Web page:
Last Updated Nov 30, 2010 6:45 PM EST
Duane Reade holds a particular place in New York life, as BNET's Ian Ritter pointed out last week. Duane Reade is important for three reasons. First, there's drugs, both pharmacy and over-the-counter. Then there are beauty needs, such as cosmetics, hosiery and incidentals. And finally, there is food.
New York has supermarkets, of course. Nevertheless, the pricier real estate zones in and around Manhattan â€" extending to Brooklyn, Queens and easy-access parts of New Jersey â€" are among the more underserved in the country in regard to supermarkets. In that case, having a Duane Reade on the corner can be a boon when the cupboard is bare and a Cup O' Noodles will tide a Gothamite over until the next delivery from FreshDirect.
But Duane Reade's food selection always has been limited and uninspiring. Walgreens, on the other hand, has been into food for a long time. It even has produced its own private-label ice cream and other edibles. Recently, it has been expanding beer and wine operations. In a discussion on that topic, an executive from Walgreens let it be known that the company planned to expand an operation it had been quietly developing in Chicago and some other urban locations that offered salads and sandwiches.
The opportunity is delicious. Walgreens will have more than 250 Duane Reade locations where it can add elements of its food program as it incorporates the best of Duane Reade's edibles effort. In a form filed with the U.S. Securities and Exchange Commission, Walgreens identified a new food and beverage brand DR Delish, that Duane Reade has launched as among a group of recent initiatives from which it would benefit in the acquisition.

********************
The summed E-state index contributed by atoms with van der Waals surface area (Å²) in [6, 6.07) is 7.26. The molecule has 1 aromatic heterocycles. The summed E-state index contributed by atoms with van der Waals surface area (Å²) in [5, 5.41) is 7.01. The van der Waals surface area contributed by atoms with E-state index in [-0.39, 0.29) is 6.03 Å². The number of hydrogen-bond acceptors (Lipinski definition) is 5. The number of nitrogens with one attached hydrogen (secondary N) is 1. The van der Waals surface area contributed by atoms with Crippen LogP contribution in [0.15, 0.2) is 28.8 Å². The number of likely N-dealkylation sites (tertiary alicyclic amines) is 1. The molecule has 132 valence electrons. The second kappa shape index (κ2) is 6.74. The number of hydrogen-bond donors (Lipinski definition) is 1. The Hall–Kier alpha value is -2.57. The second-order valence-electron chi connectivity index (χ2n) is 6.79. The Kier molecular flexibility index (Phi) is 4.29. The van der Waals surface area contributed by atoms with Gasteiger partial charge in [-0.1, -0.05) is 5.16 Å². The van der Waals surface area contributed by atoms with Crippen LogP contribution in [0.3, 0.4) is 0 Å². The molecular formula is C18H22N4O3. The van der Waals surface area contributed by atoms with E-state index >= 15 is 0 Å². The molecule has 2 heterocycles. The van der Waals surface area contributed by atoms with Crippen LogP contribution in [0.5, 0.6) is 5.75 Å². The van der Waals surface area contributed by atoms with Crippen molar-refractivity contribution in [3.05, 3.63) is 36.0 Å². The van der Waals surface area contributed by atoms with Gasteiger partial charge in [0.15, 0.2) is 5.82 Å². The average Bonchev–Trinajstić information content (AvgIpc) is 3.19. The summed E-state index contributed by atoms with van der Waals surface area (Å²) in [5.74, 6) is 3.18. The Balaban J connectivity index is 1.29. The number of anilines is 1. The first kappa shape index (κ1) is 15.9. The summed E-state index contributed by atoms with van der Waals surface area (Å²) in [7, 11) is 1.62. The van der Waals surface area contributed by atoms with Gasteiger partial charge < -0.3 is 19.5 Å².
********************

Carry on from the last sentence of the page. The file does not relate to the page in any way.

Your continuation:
Consider, too, that many Duane Reade stores are on the ground floors of office buildings and apartment complexes full of folks who want a cheap, convenient meal to munch at their desk or in front of American Idol. Better food bring them into the stores more often.
Walgreens isn't moving into New York to sell ham-and-cheese sandwiches. About 70 percent of a chain drug store's revenue comes from prescriptions. But Walgreens does get about a third of its revenues from "front-end sales," which means basically everything that's not prescriptions. Comparable store sales in that part of the business gained almost three percent in the last reported quarter. By providing other conveniences New Yorkers need, Walgreens can drive more revenue through locations that won't be cheap to operate.
After all, ice cream is just the kind of dinner that can complement American Idol.